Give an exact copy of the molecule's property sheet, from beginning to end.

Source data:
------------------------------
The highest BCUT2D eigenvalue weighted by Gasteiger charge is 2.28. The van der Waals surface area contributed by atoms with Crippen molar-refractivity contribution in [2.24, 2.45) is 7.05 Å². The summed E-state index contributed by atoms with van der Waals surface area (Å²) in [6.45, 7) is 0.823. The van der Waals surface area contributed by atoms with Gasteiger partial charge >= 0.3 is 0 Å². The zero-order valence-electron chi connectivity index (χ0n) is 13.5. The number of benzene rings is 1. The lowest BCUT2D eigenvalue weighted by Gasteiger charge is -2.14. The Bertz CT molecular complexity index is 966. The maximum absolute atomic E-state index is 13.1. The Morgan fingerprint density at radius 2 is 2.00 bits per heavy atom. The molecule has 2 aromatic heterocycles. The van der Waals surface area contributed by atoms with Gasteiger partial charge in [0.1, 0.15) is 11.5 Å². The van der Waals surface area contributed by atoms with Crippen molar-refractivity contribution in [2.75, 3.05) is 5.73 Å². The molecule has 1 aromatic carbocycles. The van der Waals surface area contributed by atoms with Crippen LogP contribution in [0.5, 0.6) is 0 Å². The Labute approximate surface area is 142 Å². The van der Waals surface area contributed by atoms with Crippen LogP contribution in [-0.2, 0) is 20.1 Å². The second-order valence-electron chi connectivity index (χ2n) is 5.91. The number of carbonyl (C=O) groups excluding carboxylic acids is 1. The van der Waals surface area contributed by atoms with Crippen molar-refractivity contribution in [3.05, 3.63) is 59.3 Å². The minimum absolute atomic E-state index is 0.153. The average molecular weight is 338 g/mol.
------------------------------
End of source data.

The highest BCUT2D eigenvalue weighted by Gasteiger charge is 2.28. The van der Waals surface area contributed by atoms with Crippen molar-refractivity contribution in [2.24, 2.45) is 7.05 Å². The summed E-state index contributed by atoms with van der Waals surface area (Å²) in [6.45, 7) is 0.823. The van der Waals surface area contributed by atoms with Gasteiger partial charge >= 0.3 is 0 Å². The zero-order valence-electron chi connectivity index (χ0n) is 13.5. The number of benzene rings is 1. The lowest BCUT2D eigenvalue weighted by Gasteiger charge is -2.14. The Bertz CT molecular complexity index is 966. The maximum absolute atomic E-state index is 13.1. The Morgan fingerprint density at radius 2 is 2.00 bits per heavy atom. The molecule has 2 aromatic heterocycles. The van der Waals surface area contributed by atoms with Gasteiger partial charge in [0.1, 0.15) is 11.5 Å². The van der Waals surface area contributed by atoms with Crippen molar-refractivity contribution in [2.75, 3.05) is 5.73 Å². The molecule has 1 aromatic carbocycles. The van der Waals surface area contributed by atoms with Crippen LogP contribution in [0.5, 0.6) is 0 Å². The Labute approximate surface area is 142 Å². The van der Waals surface area contributed by atoms with Crippen LogP contribution in [-0.2, 0) is 20.1 Å². The second-order valence-electron chi connectivity index (χ2n) is 5.91. The number of carbonyl (C=O) groups excluding carboxylic acids is 1. The van der Waals surface area contributed by atoms with Crippen molar-refractivity contribution in [3.05, 3.63) is 59.3 Å². The minimum absolute atomic E-state index is 0.153. The average molecular weight is 338 g/mol.